Overcrowding at Ontario hospitals was front and centre during Monday’s question period at Queen’s Park when London West New Democrat MPP Peggy Sattler raised her concerns.
She said overcrowding at London Health Sciences Centre is putting Londoners at risk. She pointed to a pair of examples.
Sattler brought up London resident Chris Punter. His heart surgery has been postponed four times and he is still waiting for the procedure.
“He was scheduled to go to University Hospital for what his surgeon expects will be a quadruple bypass on Feb. 9. Today he is still waiting for this lifesaving surgery,” said Sattler.
“It’s been postponed four times because the hospital is just too overcrowded to do it. A University Hospital VP put the blame squarely on the overcrowding crisis when she was asked why Mr. Punter’s surgery has been delayed.”
Sattler also spoke about another Londoner’s challenges. Danny Marchand was forced to wait nearly two weeks in a Collingwood hospital before he could have surgery at home.
“It took 11 days for Danny to secure a bed in his hometown of London so he could get the surgery he needed after a skiing accident in Collingwood,” Sattler said.
These health-care issues were raised the day that Dr. Eric Hoskins resigned as health minister and MPP for the Toronto riding of St. Paul.
Prior to his resignation, Hoskins responded to Sattler’s concerns during Monday’s question period.
“My sincere apologies for any family or any individual that has to go through that anxiety of having an elective surgery postponed, but it’s critically important that our system is built to serve those who need the most critical care and serve them first.”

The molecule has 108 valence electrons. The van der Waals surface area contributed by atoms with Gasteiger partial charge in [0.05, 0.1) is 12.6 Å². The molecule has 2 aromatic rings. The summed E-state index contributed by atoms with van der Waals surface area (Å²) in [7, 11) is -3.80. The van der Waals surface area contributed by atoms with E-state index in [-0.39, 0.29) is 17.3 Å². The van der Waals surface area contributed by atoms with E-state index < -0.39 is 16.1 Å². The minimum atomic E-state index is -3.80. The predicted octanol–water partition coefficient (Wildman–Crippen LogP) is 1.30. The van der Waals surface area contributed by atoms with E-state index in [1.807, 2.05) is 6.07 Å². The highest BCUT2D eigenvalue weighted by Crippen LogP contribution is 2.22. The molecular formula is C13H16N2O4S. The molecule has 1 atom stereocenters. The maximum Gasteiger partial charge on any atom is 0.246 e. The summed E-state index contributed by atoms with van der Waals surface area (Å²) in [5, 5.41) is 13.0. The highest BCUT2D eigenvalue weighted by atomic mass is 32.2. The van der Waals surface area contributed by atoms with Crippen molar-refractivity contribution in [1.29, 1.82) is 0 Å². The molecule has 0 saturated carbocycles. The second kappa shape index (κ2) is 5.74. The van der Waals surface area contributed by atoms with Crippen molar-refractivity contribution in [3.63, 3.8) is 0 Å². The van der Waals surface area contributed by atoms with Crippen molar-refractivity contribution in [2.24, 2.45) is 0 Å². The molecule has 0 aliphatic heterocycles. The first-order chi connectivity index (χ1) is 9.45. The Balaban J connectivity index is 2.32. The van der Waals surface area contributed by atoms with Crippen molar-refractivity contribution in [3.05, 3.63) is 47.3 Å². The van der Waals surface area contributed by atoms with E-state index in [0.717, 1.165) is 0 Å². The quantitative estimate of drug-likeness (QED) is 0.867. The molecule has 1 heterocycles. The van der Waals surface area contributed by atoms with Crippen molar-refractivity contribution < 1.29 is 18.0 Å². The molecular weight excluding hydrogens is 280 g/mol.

Documents obtained by the NDP reveal that between May and September 2017, medical-surgical bed occupancy rates were regularly above 100 per cent capacity at London Health Sciences Centre.
Hoskins says those numbers dropped at the end of 2017.
“London Health Sciences Centre capacity in December was 92 per cent, in November it was 94 per cent,” said Hoskins.
“In December, 99 per cent of the cardiac surgeries that were scheduled took place within the province’s targeted amount of time.”
NDP Leader Andrea Horvath has previously said that if elected, the New Democrats would fund hospitals to match the rates of inflation and population growth while also taking into account the unique needs of each community.
They would also stop what they say is the firing of front-line health-care workers, and ensure families can get the medicine that they need with a prescription drug plan for everyone.
The provincial election is expected to take place on or before June 7.